We all have our passionate pursuits, like birders who keep a lifetime list of all the species they’ve personally see in nature. I’m that way about family-owned bakeries. For decades, I’ve enjoyed discovering new sweet shops in the Denver area that produce the breads and baked goods of various international cultures.
Until I stopped into south Denver’s House of Bread—which the Torosyan family opened on South Parker Road in November—I’d never tasted the legendary loaves of Armenia. “My parents are from Armenia originally, and we grew up in California before moving to Denver about 10 years ago. Our family has been baking and cooking at home our whole lives, but we never owned a bakery or restaurant,” says Katerina Torosyan, co-owner of the bakery.
While opening during a pandemic was tough, the family figured that the community will always need bread—and they were right. Now the challenge, Torosyan says, is producing enough loaves several times day to meet demand.
At House of Bread, you’ll find dishes that represent that culinary convergence found in Armenian fare, including baklava, mante (meat-filled dumplings), stuffed grape leaves, and various flatbreads—all dishes common in the Middle East, Mediterranean, and Central Asia. “A lot of countries in the region have common borders and cuisines and different names for the same dish,” Torosyan says.
The star of the menu is ajarski—a type of Georgian khachapuri (cheese bread) that’s common in Armenia—and rightfully so. This grand breakfast experience consists of two eggs baked to order with feta and mozzarella inside an oval-shaped yeasted dough. The result is a molten meld of runny eggs and melted cheeses that you spoon up with hunks of the hot chewy bread boat. You can also add basturma, which are thin slices of cured dried beef. Pro tip: Call ahead to order your ajarski or be prepared to chill for up to 20 minutes while it bakes; be sure to eat the hearty dish right away (even if you do so in your car, as I did).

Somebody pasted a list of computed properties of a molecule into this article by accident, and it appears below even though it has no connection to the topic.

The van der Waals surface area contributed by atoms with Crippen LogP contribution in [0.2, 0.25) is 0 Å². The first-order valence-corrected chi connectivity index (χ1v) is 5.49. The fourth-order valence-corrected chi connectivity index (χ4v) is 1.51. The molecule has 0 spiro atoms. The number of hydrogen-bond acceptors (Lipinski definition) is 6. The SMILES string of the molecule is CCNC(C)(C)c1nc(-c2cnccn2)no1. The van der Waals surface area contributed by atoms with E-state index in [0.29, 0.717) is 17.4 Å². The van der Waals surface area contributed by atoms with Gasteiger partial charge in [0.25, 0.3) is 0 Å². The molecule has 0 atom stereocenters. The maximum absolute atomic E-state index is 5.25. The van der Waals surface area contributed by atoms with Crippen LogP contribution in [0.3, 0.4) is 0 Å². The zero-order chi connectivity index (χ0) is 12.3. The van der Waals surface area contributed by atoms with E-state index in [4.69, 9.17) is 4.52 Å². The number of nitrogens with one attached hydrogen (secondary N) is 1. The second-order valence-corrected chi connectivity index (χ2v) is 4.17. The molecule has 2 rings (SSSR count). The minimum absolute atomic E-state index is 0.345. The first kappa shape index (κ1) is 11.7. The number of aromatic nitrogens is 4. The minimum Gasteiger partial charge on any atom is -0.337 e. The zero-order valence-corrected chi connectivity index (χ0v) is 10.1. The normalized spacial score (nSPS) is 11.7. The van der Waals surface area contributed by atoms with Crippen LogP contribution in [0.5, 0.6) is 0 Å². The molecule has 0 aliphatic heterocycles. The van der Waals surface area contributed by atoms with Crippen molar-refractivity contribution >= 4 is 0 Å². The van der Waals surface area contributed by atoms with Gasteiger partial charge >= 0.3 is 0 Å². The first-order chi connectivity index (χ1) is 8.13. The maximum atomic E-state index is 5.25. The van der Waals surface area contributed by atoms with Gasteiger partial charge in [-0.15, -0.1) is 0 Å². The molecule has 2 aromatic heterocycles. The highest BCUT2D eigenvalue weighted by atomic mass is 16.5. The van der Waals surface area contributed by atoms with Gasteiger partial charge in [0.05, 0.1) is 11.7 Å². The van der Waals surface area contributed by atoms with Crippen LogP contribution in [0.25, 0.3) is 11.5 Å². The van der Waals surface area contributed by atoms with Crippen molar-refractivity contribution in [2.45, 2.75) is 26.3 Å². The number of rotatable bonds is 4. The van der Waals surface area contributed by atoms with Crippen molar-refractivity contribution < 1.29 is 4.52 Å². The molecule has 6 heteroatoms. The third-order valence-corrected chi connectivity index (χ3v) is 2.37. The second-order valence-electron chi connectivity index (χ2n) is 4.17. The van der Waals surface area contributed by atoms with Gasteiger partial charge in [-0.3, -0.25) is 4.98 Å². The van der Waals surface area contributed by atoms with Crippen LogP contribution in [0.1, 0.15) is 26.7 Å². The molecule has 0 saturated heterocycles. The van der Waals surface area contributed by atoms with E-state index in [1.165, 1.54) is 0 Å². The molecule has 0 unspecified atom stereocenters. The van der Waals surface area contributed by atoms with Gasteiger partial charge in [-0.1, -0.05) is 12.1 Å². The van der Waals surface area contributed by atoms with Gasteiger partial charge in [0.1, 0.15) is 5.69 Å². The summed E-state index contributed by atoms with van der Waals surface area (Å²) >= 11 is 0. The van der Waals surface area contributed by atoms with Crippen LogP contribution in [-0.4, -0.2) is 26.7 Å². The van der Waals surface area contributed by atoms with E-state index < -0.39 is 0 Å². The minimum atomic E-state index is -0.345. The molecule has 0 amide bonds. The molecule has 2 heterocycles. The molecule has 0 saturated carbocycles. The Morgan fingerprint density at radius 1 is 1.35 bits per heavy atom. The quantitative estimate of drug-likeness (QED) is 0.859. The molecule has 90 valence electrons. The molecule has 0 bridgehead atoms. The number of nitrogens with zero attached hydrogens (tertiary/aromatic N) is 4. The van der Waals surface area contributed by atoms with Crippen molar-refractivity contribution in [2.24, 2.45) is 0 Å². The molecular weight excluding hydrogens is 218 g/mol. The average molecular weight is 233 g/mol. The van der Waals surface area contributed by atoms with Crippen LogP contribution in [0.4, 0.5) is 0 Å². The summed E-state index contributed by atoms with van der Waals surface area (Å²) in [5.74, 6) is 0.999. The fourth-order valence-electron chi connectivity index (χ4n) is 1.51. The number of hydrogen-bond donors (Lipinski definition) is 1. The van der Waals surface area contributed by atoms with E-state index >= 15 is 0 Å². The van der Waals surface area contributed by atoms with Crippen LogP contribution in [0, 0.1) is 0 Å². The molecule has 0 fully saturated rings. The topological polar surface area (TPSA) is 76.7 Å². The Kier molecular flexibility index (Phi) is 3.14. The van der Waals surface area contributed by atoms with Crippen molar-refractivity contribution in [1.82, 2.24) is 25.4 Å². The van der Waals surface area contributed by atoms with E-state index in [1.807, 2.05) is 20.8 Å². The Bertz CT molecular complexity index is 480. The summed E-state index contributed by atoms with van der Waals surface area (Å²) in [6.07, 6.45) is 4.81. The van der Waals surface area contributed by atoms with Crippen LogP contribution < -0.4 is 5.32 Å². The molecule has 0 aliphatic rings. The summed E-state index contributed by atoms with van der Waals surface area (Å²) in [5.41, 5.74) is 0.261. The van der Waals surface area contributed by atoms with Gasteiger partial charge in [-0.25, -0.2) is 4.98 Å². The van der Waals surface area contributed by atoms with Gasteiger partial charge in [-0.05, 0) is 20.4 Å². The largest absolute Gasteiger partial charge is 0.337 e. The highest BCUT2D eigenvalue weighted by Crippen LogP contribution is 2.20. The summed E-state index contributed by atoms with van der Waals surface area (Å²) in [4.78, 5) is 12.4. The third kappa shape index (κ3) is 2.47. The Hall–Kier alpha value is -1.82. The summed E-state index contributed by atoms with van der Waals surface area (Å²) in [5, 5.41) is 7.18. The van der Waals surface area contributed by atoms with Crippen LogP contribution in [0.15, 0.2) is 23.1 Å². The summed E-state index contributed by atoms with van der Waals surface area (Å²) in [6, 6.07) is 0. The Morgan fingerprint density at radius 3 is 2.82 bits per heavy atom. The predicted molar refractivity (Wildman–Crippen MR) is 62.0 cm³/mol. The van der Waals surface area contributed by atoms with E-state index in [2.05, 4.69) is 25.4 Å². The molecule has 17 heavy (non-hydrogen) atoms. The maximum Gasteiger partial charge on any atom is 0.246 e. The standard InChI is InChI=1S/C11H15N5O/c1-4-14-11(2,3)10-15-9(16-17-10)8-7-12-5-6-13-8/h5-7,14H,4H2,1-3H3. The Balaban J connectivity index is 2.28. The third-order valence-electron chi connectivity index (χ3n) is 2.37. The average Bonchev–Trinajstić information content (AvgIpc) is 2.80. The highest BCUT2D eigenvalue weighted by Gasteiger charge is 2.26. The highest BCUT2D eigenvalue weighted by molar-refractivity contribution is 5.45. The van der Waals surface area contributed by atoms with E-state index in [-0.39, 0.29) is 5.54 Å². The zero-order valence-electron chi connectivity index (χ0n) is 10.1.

The savory side of House of Bread features perashki (cylindrical beef-, potato- or cheese-filled fritters); lahmajun, which are pizza-like, thin flatbreads topped with garlic-scented ground beef; and mante, Armenian beef dumplings in tomato sauce. “We make everything in the deli case ourselves,” says Torosyan, proudly pointing out beet salad with pomegranate and walnuts, olive salad, eggplant caviar, marinated peppers, and rice-stuffed grape leaves.
The long glass pastry cases at House of Bread are packed with an array of treats ranging from muffins and cookies to baklava, honey cake, tiramisu cups, and fruit tarts. Along with espresso drinks, the bakery serves Armenian coffee,which is thick and bitter like its Turkish counterpart. For dessert, I had to try a pączki, those melt-in-your-mouth Polish yeasted doughnuts filled with apple, raspberry, or Nutella and coated in powdered sugar. I also grabbed a golden loaf of crusty matnakash, a perfect-for-dipping, focaccia-like bread for later.
Torosyan promises to soon supply a much-requested Armenian and Middle Eastern bakery favorite: “We are hoping to start baking lavosh—that’s the paper-thin bread—very soon,” she says.
Monday–Friday, 8 a.m. to 7 p.m; Saturday, 9 a.m. to 8 p.m.; Sunday, 8 a.m. to 7 p.m; 2020 S. Parker Road, 720-727-0000